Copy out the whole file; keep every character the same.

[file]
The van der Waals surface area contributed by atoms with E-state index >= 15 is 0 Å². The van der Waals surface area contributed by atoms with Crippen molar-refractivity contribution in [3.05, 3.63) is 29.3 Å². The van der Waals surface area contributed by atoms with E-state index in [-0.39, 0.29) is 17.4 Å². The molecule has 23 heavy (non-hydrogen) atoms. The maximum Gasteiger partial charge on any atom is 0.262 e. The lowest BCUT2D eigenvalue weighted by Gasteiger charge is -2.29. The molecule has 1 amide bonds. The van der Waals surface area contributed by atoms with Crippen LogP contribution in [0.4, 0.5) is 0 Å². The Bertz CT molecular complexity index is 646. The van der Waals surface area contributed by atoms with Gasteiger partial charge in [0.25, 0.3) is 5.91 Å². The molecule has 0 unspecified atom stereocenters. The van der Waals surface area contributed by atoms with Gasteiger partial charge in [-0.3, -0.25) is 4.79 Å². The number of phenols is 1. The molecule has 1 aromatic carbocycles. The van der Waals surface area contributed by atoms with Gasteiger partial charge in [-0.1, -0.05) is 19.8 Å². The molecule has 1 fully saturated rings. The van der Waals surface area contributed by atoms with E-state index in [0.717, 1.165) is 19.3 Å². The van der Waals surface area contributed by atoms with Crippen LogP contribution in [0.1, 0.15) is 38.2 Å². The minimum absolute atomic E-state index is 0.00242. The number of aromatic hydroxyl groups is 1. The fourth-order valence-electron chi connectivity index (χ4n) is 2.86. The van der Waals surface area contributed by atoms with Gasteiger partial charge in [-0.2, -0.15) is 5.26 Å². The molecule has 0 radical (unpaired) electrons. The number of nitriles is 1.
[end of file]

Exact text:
The van der Waals surface area contributed by atoms with E-state index >= 15 is 0 Å². The van der Waals surface area contributed by atoms with Crippen molar-refractivity contribution in [3.05, 3.63) is 29.3 Å². The van der Waals surface area contributed by atoms with E-state index in [-0.39, 0.29) is 17.4 Å². The molecule has 23 heavy (non-hydrogen) atoms. The maximum Gasteiger partial charge on any atom is 0.262 e. The lowest BCUT2D eigenvalue weighted by Gasteiger charge is -2.29. The molecule has 1 amide bonds. The van der Waals surface area contributed by atoms with Crippen LogP contribution in [0.4, 0.5) is 0 Å². The Bertz CT molecular complexity index is 646. The van der Waals surface area contributed by atoms with Gasteiger partial charge in [0.25, 0.3) is 5.91 Å². The molecule has 0 unspecified atom stereocenters. The van der Waals surface area contributed by atoms with Gasteiger partial charge in [-0.3, -0.25) is 4.79 Å². The number of phenols is 1. The molecule has 1 aromatic carbocycles. The van der Waals surface area contributed by atoms with Gasteiger partial charge in [-0.1, -0.05) is 19.8 Å². The molecule has 1 fully saturated rings. The van der Waals surface area contributed by atoms with E-state index in [0.717, 1.165) is 19.3 Å². The van der Waals surface area contributed by atoms with Crippen LogP contribution in [0.1, 0.15) is 38.2 Å². The minimum absolute atomic E-state index is 0.00242. The number of aromatic hydroxyl groups is 1. The fourth-order valence-electron chi connectivity index (χ4n) is 2.86. The van der Waals surface area contributed by atoms with Gasteiger partial charge in [-0.2, -0.15) is 5.26 Å². The molecule has 0 radical (unpaired) electrons. The number of nitriles is 1.